A fairly funny creature feature: Review of Colossal by Rashid Irani
The movie combines comedy and magic realism with interesting effect. Watch it for its stellar performances.movie reviews Updated: Apr 07, 2017 17:56 IST
Direction: Nacho Vigalondo
Actors: Anne Hathaway, Jason Sudeikis
Rating: 4 / 5
The concept is a doozy, the treatment appropriately seriocomic, and the performances uniformly enthralling. In other words, Colossal is a guilty pleasure which, given the underwhelming quality of most Hollywood blockbusters nowadays, will likely rank in quite a few best film lists at the end of the year.
The second English-language feature (following Open Windows, 2014) by the cult Spanish writer-director Nacho Vigalondo gets underway with a deceptively tame prologue set 25 years ago in Seoul, South Korea.
A young girl, searching for her missing doll, stumbles upon a giant monster that mysteriously disappears in a puff of smoke without causing any harm.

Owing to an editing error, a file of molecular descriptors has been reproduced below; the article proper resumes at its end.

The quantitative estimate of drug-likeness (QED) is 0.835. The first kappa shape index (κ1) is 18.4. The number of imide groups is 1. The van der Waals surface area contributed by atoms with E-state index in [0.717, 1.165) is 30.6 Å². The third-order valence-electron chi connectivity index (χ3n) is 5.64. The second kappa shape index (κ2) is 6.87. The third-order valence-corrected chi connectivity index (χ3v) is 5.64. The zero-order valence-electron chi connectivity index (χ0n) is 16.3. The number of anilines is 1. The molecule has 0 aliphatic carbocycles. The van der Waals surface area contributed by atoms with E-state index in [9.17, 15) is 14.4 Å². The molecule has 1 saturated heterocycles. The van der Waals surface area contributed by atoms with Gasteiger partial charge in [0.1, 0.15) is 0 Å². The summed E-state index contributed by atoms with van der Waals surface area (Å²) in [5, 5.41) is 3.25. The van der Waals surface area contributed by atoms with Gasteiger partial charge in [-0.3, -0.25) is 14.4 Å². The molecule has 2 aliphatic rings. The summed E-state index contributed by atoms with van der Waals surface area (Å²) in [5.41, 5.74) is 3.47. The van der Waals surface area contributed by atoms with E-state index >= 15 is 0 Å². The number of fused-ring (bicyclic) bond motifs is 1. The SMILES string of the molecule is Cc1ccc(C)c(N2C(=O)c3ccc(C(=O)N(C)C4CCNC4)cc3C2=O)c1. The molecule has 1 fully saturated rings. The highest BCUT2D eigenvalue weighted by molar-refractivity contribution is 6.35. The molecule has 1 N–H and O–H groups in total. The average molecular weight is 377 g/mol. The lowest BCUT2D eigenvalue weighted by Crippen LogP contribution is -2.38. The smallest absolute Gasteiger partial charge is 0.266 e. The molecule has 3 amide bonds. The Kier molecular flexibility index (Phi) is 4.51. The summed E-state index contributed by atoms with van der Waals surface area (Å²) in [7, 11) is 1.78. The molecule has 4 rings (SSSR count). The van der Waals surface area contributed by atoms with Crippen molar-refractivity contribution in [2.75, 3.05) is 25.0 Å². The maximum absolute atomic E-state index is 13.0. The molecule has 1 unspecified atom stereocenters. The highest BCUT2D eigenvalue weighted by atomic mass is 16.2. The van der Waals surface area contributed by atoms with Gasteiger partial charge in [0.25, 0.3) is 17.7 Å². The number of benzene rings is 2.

Cut to present-day New York City. After a domestic quarrel with her live-in boyfriend (Dan Stevens), an out-of-work alcoholic (Anne Hathaway) relocates to her hometown. There she runs into a childhood acquaintance (Jason Sudeikis) who, wouldn’t you know it, runs the local bar.
To her horror, the New Yorker also discovers that her renewed binge drinking is somehow linked to the reappearance of the Godzilla-sized creature who now unleashes a wave of destruction on the East Asian metropolis half a world away.
The magical realist narrative, which requires a suspension of disbelief, is imbued with a sinister streak as it becomes apparent that her former squeaky clean classmate is also capable of manipulating monster attacks in the South Korean capital.
Cue the lush lady-versus-nice guy smackdown. The outcome may be predictable, but it’s orchestrated with a terrific sense of pace and place. The banter in the last shot between the city’s savior and a bartender in Seoul is priceless.
Anne Hathaway, who won a Best Supporting Actress Oscar for her role in Les Misérables, gives an uninhibited, delicately layered performance. She is complemented by Jason Sudeikis, who effectively conveys the latent cruelty of his conflicted character. Tim Blake Nelson is impressive as the cocaine-snorting drinking companion.
A cautionary tale which audaciously tweaks the overpopulated creature-feature genre, Colossal is worth seeking out.
Watch the trailer for Colossal here